Soapbox

Prop. 55 will protect schools from painful budget cuts

Gov. Jerry Brown speaks at a rally in favor of Proposition 30, a tax increase initiative that passed in November 2012. Proposition 55 on the Nov. 8 ballot would extend some of the tax increases.
Gov. Jerry Brown speaks at a rally in favor of Proposition 30, a tax increase initiative that passed in November 2012. Proposition 55 on the Nov. 8 ballot would extend some of the tax increases. Associated Press file

Educators, parents and students can still vividly recall the pain of the Great Recession.

Students felt the impact in every aspect of their education. School districts were forced to increase class sizes to numbers not seen in years due to pink slips for teachers. They had to try to maintain a healthy and safe learning environment despite maintenance and custodial staff being stretched thin. They had to cut school bus routes, shutter libraries and slash art and music programs.

In all, more than $50 billion in state funding was cut from public education. That’s money our schools will never get back. We can’t afford to go back to those days of cuts that hurt our students and our communities.

That’s why educators, parents, students and so many others across the state are supporting Proposition 55. It is aimed at preventing future education budget cuts by maintaining the current top income tax rate on the wealthiest Californians.

Without Prop. 55, these tax rates will expire soon and the state’s budget would immediately be thrown back into chaos, threatening nearly $4 billion in funding for education in the first year alone.

Most of our local schools and colleges are just starting to come back from years of cuts. The funding that has been restored has allowed us to undo some of the massive damage suffered during the recession. Class sizes are beginning to come down; art and music programs are back; critical support staff have been restored; and community college tuition rates have stabilized.

Yet, while progress is being made, we are still near the bottom of per-pupil spending in the nation and still have some of the largest class sizes. Furthermore, California is facing a severe teacher shortage, with an estimated 22,000 needing to be hired this year. Schools also need more library aides, bus drivers and custodians.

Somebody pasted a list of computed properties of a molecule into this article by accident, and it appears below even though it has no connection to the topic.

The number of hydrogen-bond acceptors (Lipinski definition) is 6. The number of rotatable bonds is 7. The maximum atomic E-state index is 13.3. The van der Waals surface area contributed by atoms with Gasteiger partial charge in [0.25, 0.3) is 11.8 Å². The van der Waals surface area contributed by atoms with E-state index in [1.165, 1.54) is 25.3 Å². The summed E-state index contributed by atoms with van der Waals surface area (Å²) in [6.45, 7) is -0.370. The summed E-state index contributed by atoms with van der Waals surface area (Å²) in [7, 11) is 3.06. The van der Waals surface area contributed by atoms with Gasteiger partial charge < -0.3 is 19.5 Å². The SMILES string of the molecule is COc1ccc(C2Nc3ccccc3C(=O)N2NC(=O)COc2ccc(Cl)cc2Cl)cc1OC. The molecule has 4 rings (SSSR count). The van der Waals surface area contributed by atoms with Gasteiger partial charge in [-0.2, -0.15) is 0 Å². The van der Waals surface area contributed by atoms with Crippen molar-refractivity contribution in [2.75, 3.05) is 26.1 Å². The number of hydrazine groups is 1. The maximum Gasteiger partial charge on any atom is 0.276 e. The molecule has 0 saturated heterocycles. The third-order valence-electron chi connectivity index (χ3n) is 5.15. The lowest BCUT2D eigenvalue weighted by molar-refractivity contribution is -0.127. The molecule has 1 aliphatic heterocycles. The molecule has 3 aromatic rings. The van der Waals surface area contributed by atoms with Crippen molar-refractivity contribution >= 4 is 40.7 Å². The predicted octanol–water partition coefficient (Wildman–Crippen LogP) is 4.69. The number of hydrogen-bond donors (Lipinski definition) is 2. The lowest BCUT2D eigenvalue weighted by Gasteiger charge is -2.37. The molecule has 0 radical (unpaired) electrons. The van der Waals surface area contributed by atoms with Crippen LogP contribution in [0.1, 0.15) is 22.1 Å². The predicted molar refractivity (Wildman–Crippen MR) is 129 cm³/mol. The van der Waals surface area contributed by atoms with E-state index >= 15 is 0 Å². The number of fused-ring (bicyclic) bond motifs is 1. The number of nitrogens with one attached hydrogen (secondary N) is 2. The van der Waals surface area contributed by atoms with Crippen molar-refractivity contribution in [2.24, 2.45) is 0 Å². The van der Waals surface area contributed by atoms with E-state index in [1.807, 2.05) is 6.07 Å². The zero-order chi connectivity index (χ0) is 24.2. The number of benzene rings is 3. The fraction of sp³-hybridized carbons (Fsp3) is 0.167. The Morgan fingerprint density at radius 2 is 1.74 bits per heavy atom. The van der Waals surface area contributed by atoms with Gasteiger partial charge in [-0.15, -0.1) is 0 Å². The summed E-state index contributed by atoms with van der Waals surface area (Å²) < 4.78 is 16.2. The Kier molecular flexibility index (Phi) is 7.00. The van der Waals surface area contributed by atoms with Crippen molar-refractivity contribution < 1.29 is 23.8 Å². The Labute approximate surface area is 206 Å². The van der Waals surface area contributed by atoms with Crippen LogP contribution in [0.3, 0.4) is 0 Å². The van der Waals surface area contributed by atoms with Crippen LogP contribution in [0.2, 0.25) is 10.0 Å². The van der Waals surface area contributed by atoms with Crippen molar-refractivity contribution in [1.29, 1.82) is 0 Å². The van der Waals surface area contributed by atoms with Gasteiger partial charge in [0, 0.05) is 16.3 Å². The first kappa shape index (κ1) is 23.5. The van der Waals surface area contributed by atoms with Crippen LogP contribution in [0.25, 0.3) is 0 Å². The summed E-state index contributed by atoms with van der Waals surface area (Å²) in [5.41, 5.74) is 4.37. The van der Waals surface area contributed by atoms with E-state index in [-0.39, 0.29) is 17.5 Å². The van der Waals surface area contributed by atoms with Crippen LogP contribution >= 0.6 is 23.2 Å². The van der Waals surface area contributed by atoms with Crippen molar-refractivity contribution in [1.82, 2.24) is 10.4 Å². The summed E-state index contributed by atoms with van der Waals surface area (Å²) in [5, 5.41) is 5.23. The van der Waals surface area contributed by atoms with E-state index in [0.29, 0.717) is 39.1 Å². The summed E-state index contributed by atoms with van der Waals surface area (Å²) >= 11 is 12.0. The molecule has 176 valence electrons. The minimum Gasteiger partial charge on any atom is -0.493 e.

Our students deserve better. They don’t deserve to feel the pain of cuts again. By passing Proposition 55 – which simply asks the wealthiest to temporarily continue paying the same amount they are now – we can protect our schools and vital services from another round of deep cuts. It does not raise taxes on anyone.

And, we know the money from Proposition 55 will go to the classrooms, because there are strict accountability and transparency requirements.

For the sake of the students we work with each day and all students statewide, we must protect the necessary resources for our schools to continue their progress. California’s children are depending on all of us.

Jamee Gardner is a site maintenance technician with the Roseville Joint Union High School District and can be contacted at jameegardner@aol.com. Laura Shirley is a math teacher at Rosa Parks Middle School in Sacramento and can be contacted at laura.shirley@gmail.com. They wrote this viewpoint on behalf of the Yes on Proposition 55 campaign.

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